Health Care

Nursing homes scramble to get residents boosted

AP-Stephen Dunn

Nursing homes are scrambling to get residents vaccinated with coronavirus booster shots, as the looming omicron wave brings new urgency to the effort.

According to data from the Centers for Disease Control and Prevention, only about 55 percent of nursing home residents have received a booster shot, despite being eligible for more than two months. Officials more recently said the number has risen to 60 percent.  

Infections among nursing home residents have been rising in recent weeks, averaging close to 4,000 new cases a week. According to experts and federal officials, many of these outbreaks are occurring in facilities that have yet to administer booster doses.

“When we compare rates of COVID-19 disease between those who are vaccinated with two doses and those who received a booster dose, the rate of disease is markedly lower for those who received their booster, demonstrating our booster shots are working,” said CDC Director Rochelle Walensky at a White House briefing last month.

Studies show the protection against infection from the initial series of vaccines starts to wane after about six months. While younger, healthier people are still well protected against severe disease, that hasn’t been the case for nursing home residents.

This past week, Walensky presented new data showing nursing home infections rising steadily since the beginning of November among residents who received the primary series but not a booster. 

Unvaccinated residents still had the highest weekly rate of infections, but the rate among boosted residents has remained “stable and low,” Walensky said. 

Fully vaccinated and boosted residents are 10 times less likely to contract COVID-19 than those who are unvaccinated, or even fully vaccinated but not boosted, she said.

Nursing homes say there’s a new sense of urgency to get residents boosted, and that they are working as quickly as possible.

David Gifford, the chief medical officer at the American Health Care Association, the major nursing home trade group, said he thinks the messaging on the need for booster shots could have contributed to a slower start.

Third doses of some vaccines were authorized for people with weakened immune systems in August, but it took until late September for the booster dose of the Pfizer-BioNTech vaccine to be authorized by federal regulators. Boosters for Moderna and Johnson & Johnson followed in late October. By that time, many nursing home residents, who were among the first to be vaccinated last winter, had begun to lose some of the protection from the initial vaccines.

“When the booster came out, it was recognized as recommended. There was some waning immunity, but it wasn’t like being an unvaccinated state with a raging pandemic that was happening,” Gifford said. “Omicron is changing the dynamic. The omicron spread is going to make it really urgent to get the boosters.”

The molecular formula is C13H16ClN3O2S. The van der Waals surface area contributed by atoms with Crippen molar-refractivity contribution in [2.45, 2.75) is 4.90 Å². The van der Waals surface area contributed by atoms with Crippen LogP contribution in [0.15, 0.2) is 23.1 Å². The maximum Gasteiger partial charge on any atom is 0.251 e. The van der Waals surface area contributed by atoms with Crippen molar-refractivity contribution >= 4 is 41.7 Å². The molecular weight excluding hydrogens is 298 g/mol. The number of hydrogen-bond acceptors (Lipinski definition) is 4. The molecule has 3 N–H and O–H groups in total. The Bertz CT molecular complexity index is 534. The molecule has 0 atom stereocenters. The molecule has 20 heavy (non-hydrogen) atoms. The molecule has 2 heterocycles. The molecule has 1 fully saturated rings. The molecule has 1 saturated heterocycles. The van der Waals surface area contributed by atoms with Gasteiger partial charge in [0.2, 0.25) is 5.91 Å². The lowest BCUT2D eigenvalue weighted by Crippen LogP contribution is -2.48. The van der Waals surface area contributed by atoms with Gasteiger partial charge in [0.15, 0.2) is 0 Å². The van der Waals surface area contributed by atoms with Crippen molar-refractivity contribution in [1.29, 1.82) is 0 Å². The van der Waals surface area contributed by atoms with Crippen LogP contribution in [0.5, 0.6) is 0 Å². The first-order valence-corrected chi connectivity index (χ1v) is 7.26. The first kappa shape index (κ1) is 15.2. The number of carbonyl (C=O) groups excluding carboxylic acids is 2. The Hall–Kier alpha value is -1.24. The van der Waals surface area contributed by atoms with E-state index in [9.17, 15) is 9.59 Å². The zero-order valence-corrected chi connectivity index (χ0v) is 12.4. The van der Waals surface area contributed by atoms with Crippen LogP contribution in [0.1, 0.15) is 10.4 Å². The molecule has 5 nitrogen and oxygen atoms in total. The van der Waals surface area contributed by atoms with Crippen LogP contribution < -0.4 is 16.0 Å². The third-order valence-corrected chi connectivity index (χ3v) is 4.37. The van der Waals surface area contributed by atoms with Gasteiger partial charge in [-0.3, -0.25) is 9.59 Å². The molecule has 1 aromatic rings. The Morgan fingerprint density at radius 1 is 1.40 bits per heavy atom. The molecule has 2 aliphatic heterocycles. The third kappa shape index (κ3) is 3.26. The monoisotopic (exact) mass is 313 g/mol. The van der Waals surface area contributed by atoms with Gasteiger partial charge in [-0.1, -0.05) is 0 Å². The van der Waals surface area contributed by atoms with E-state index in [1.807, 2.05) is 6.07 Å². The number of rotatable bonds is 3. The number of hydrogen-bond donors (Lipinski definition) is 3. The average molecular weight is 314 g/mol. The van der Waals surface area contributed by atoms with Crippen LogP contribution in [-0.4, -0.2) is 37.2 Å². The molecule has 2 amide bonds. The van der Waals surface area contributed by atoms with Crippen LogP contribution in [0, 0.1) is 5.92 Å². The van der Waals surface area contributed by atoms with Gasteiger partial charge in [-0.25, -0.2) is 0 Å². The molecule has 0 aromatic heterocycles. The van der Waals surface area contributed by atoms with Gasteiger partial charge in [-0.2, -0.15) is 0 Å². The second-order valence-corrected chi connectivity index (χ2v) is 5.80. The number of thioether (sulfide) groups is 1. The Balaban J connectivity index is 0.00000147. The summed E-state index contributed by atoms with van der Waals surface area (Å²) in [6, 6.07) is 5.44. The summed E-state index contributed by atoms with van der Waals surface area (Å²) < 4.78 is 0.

Gifford said the nursing home industry began planning over the summer, assuming boosters would be needed by fall. He said the rollout so far has been ahead of where they were with the initial vaccines, which took three months to get first doses into the arms of nursing home residents.

But unlike with the initial vaccination series, the boosters are not being administered through the federal pharmacy partnership with CVS and Walgreens. That effort led to 8 million vaccine doses administered, but it took some time to get up and running.

Now, facilities are doling out boosters through long-term care pharmacies. Gifford said the approach is working better because it’s more streamlined. Nursing home providers are getting the shot from their on-site clinics, rather than relying on the federal government to distribute to a state, which allocated to CVS or Walgreens. 

But some critics say the current system has led to a scattershot approach with some states and facilities succeeding while others lag behind. 

“We offloaded the responsibility to the facilities, much like we do with flu vaccination clinics every year,” said David Grabowski, a health policy professor at Harvard Medical School who studies nursing homes. 

“We assumed this would be relatively seamless or at least kind of orderly and somewhat consistent and it’s really been quite variable.”

West Virginia has been one of the success stories.

Martin Wright Jr., CEO of the West Virginia Health Care Association, credited the state’s efforts to partner facilities with locally based, independent pharmacies. 

It was the same planning that worked with the initial vaccine effort — West Virginia did not participate in the federal partnership program.

“We were able to have shots in arms the day after it was fully approved federally,” Wright said. 

The rollout has been moving smoothly, “but we’re seeing an uptick right now of those wanting to get the booster. Because of omicron,” he said.


Tags Coronavirus COVID-19 Rochelle Walensky vaccine mandates

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